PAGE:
if size = 0 then

      raise Exception.Create(SysErrorMessage(GetLastError));

    GlobalMemoryBlock := LoadResource(hInstance, InfoBlock);

    if GlobalMemoryBlock = 0 then

      raise Exception.Create(SysErrorMessage(GetLastError));

    Result := LockResource(GlobalMemoryBlock);

    if Result = nil then

      raise Exception.Create(SysErrorMessage(GetLastError));

  end;

  function GetResourceAsString(ResName: pchar; ResType: pchar): string;

  var

    ResData: PChar;

    ResSize: Longword;

  begin

    ResData := GetResourceAsPointer(resname, restype, ResSize);

    SetString(Result, ResData, ResSize);

  end;
Sample calls:

var

    sample_wav: pointer;

  procedure TForm1.FormCreate(Sender: TObject);

  var

    size: longword;

  begin

    ...

    sample_wav := GetResourceAsPointer('sample_wav', 'wave', size);

    Memo1.Lines.Text := GetResourceAsString('sample_txt', 'text');

  end;
Once we have the wave resource loaded into memory we can play it as many times as we want by using the API sndPlaySound declared in the MMSystem unit:

procedure TForm1.Button1Click(Sender: TObject);

  begin

    sndPlaySound(sample_wav, SND_MEMORY or SND_NODEFAULT or SND_ASYNC);

  end;
There are some resources (like fonts and animated cursors) that can't be used from memory. We necessarily have to save these resources to a temporary disk file and load them from there. The following function saves a resource to a file:

procedure SaveResourceAsFile(const ResName: string; ResType: pchar;

    const FileName: string);

  begin

    with TResourceStream.Create(hInstance, ResName, ResType) do

      try

        SaveToFile(FileName);

      finally

        Free;

      end;

  end;
The following function makes use of the previous one to save a resource in a temporary file:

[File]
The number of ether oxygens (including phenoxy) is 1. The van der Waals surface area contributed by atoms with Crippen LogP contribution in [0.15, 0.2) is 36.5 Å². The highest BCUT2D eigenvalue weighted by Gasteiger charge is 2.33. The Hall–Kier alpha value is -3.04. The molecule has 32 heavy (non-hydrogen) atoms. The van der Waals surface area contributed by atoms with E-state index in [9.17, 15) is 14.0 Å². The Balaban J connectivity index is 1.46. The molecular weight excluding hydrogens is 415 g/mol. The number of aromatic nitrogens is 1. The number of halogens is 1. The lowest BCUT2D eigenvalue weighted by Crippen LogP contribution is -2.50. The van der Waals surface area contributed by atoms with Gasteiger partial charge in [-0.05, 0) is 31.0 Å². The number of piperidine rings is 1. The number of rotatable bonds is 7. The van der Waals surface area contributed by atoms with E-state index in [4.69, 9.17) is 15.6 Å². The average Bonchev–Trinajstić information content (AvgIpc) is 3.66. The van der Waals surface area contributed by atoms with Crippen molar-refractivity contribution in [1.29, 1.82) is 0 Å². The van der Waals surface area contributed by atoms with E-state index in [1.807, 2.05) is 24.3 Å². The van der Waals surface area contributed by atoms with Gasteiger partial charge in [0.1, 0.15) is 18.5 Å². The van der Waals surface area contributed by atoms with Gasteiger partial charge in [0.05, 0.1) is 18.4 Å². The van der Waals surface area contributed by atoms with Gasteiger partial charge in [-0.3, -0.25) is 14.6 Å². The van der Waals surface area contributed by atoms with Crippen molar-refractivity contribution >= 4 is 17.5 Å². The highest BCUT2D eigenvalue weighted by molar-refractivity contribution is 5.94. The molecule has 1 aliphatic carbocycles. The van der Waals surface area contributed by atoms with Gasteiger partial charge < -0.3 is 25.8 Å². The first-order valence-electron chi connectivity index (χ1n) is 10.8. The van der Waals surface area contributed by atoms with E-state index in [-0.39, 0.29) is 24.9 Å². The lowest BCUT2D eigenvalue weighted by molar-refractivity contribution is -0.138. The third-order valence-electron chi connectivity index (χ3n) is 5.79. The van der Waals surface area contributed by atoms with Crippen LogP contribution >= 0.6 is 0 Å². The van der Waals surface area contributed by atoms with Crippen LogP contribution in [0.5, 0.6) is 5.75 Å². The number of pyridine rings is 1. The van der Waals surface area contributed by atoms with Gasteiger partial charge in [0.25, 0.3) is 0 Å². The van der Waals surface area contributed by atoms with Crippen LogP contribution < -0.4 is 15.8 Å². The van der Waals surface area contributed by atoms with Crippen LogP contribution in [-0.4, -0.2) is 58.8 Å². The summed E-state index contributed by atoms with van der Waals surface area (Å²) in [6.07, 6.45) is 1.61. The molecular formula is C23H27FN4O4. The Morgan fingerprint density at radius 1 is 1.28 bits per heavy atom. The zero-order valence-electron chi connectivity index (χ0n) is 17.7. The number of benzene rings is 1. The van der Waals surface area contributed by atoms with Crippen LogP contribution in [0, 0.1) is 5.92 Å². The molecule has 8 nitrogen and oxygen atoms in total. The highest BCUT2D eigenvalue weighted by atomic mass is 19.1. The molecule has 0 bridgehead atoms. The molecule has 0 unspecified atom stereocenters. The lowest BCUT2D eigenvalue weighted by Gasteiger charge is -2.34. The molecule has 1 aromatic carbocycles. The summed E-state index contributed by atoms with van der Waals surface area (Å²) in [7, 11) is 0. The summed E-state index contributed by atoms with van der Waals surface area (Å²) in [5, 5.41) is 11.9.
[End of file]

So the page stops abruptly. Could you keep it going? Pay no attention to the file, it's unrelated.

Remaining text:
function SaveResourceAsTempFile(const ResName: string;

    ResType: pchar): string;

  begin

    Result := CreateTempFile;

    SaveResourceAsFile(ResName, ResType, Result);

  end;
The discussion of the function CreateTempFile falls beyond the scope of this article and its implementation can be seen in the example attached to the newsletter.

The following function makes use of SaveResourceAsTempFile to save an animated-cursor resource to a temporary file, then it loads the cursor from the file with LoadImage and finally deletes the temporary file. The function returns the handle returned by LoadImage:

function GetResourceAsAniCursor(const ResName: string): HCursor;

  var

    CursorFile: string;

  begin

    CursorFile := SaveResourceAsTempFile(ResName, 'ANICURSOR');

    Result := LoadImage(0, PChar(CursorFile), IMAGE_CURSOR, 0,

                        0, LR_DEFAULTSIZE or LR_LOADFROMFILE);

    DeleteFile(CursorFile);

    if Result = 0 then

      raise Exception.Create(SysErrorMessage(GetLastError));

  end;
Sample call:

Screen.Cursors[1] := GetResourceAsAniCursor('sample_ani');

  Form1.Cursor := 1;
Well, that's it. I hope you find it useful. You can find more information about resource files in the MSDN Library:

 http://msdn.microsoft.com/library/en-us/winui/hh/winui/rc_6cs3.asp

You can find the full source code of this article in the archive that accompanies the Pascal Newsletter #25.

 

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Comments

Feb
5

Another way to store any binary data into executable is to append binary data at last part of the executable. To read the binary data you put an ID and size of binary data at last part of executable. When application starts, to load embedded binary data, application read itself and seek to last part and read the ID. If ID matched, it seeks backward to look for binary data size. After size of embedded binary data is found, it seeks backward as many as binary data size. Now it points to start of embedded binary data and can read binary data to extract data.

By Zamrony P Juhara